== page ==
The Chinese-born fashion designer creates clothes that react to light, sound, even a passing glance. What would Lady Gaga think?
GENEVA — In the rarefied world of high fashion, she has made her mark designing "interactive" clothes. Yes...a blast, a sound, a flash or even just a look can make her creations suddenly light up or start to move.
When a spectator looks at Ying Gao's two photo-luminescent dresses called "(No) where (now) here," for example, the dresses suddenly contract and move thanks to inflatable sensors and motors.
"I don't know if people are singled out for good reasons. But surely the technological aspect is what intrigues," she sighs.
More than anything, the Chinese-born fashion designer, who divides her time between Geneva and Montreal, is afraid of being misunderstood. That's exactly what happened when she presented one of her creations called "Playtime," a dress that features scattered lights that are activated by camera flashes, which can foil attempts at photographing the woman who might be wearing it. It is a tribute to Jacques Tati's movie "Playtime" in which the filmmaker uses trompe-l'oeil effects and reflections. Thus Yiang Gao wasn't pleased when journalists dubbed her creation "anti-paparazzi" fashion.
"It sounded terrible," she says. "A misunderstood object represents the death of the concept and it kills the desire to experiment."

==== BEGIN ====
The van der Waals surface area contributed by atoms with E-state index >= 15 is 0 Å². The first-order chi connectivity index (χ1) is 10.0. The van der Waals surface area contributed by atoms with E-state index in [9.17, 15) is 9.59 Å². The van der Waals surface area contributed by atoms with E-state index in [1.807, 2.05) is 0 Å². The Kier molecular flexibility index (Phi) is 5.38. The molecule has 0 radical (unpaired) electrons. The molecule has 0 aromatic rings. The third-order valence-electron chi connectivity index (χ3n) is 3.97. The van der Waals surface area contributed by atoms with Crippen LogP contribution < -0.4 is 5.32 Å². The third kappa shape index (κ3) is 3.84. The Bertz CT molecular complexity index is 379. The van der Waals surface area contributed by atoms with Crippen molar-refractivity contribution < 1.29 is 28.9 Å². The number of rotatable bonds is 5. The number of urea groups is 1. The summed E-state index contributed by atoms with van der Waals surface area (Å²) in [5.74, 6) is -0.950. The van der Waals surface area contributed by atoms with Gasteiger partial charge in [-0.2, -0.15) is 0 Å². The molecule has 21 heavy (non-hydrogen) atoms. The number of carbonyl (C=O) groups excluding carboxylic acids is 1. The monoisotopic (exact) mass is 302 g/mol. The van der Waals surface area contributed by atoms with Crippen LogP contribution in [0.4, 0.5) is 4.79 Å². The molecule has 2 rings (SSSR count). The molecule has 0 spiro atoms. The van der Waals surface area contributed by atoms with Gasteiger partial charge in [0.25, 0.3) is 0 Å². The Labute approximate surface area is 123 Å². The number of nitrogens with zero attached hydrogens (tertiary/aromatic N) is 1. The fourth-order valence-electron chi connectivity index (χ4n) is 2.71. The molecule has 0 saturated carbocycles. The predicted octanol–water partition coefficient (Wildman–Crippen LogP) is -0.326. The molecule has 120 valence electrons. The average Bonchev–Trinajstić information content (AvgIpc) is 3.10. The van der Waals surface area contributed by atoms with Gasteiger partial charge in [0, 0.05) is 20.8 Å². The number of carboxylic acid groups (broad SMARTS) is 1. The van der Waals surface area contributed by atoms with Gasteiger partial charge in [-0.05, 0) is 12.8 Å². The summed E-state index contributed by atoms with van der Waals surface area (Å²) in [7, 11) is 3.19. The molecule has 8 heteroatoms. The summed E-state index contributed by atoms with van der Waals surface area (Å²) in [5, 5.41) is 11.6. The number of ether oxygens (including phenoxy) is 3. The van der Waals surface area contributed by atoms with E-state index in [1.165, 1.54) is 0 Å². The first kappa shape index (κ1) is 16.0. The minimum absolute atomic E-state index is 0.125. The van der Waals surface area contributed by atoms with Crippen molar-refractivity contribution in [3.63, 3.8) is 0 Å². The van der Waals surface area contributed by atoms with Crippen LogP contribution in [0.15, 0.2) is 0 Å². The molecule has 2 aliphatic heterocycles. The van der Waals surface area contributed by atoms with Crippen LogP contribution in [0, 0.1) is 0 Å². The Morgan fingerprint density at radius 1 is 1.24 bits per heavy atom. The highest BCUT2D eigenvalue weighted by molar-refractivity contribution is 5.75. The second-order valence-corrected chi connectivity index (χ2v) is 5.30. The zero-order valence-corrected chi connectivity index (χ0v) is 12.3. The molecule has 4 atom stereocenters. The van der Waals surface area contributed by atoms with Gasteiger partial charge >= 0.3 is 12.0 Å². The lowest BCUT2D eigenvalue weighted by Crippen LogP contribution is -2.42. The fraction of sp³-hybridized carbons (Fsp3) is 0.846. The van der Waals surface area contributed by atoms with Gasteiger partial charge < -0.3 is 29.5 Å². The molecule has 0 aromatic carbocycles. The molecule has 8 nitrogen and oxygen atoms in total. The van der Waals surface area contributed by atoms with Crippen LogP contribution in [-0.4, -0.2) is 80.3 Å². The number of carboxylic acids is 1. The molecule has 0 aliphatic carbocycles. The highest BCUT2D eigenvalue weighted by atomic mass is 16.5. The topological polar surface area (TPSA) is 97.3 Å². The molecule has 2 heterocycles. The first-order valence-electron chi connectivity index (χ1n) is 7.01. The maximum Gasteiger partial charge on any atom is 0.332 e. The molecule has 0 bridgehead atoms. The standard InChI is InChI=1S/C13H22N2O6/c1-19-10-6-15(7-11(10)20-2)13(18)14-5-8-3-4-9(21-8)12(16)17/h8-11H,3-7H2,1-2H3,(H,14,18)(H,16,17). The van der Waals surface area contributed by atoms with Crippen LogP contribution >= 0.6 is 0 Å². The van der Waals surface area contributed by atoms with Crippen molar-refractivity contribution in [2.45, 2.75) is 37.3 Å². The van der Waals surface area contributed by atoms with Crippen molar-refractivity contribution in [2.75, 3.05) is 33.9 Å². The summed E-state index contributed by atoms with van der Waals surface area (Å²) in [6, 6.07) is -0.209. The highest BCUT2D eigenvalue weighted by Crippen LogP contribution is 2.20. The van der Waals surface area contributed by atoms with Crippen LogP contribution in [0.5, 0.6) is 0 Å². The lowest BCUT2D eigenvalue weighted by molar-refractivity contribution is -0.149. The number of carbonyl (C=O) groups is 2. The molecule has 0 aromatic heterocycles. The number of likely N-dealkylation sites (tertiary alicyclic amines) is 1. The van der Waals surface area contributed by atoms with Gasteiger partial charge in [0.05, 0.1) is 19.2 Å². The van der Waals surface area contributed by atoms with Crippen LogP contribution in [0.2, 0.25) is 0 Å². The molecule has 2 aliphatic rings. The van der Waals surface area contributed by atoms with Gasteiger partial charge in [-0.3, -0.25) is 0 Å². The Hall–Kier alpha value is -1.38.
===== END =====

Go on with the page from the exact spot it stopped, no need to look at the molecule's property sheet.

A Lady Gaga nightmare
Her nightmare would be to see Lady Gaga wearing one of her dresses on a red carpet. Therefore, she refuses, for the moment, to produce a limited edition of her creations. "I prefer to see it in museums for now, so they maintain an experimental character. It is just the beginning for interactive clothes, and I need to wait for the field to mature."
Ying Gao's dream is to create self-thinking interactive clothes, and she has been testing a device for more than a year that can transform dresses by water movements.
On the technical side, the designer has collaborated for more than a decade with Simon Laroche, an artist who works with robotics. They have begun using 3D-printers, which allow them to develop unique and miniaturized pieces and motors. She hopes her clothes can someday make everyone reflect on appearances. They already make us dream.